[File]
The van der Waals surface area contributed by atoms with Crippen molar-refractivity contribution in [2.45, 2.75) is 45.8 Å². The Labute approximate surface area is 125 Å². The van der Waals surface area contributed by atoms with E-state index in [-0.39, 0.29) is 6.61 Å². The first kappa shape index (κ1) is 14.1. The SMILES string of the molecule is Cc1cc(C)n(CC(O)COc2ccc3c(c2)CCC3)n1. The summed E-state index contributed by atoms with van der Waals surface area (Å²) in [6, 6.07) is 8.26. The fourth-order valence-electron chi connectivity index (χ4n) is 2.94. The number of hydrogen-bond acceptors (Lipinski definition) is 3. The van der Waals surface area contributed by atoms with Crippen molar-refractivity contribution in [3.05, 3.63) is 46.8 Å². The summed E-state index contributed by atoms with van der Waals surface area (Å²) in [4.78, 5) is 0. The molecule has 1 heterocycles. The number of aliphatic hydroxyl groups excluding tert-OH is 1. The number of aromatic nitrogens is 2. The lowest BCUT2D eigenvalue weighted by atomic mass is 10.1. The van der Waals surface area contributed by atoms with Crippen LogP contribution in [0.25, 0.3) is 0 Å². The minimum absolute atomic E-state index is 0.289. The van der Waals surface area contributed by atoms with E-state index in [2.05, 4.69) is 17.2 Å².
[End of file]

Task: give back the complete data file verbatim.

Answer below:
The van der Waals surface area contributed by atoms with Crippen molar-refractivity contribution in [2.45, 2.75) is 45.8 Å². The Labute approximate surface area is 125 Å². The van der Waals surface area contributed by atoms with E-state index in [-0.39, 0.29) is 6.61 Å². The first kappa shape index (κ1) is 14.1. The SMILES string of the molecule is Cc1cc(C)n(CC(O)COc2ccc3c(c2)CCC3)n1. The summed E-state index contributed by atoms with van der Waals surface area (Å²) in [6, 6.07) is 8.26. The fourth-order valence-electron chi connectivity index (χ4n) is 2.94. The number of hydrogen-bond acceptors (Lipinski definition) is 3. The van der Waals surface area contributed by atoms with Crippen molar-refractivity contribution in [3.05, 3.63) is 46.8 Å². The summed E-state index contributed by atoms with van der Waals surface area (Å²) in [4.78, 5) is 0. The molecule has 1 heterocycles. The number of aliphatic hydroxyl groups excluding tert-OH is 1. The number of aromatic nitrogens is 2. The lowest BCUT2D eigenvalue weighted by atomic mass is 10.1. The van der Waals surface area contributed by atoms with Crippen LogP contribution in [0.25, 0.3) is 0 Å². The minimum absolute atomic E-state index is 0.289. The van der Waals surface area contributed by atoms with E-state index in [2.05, 4.69) is 17.2 Å².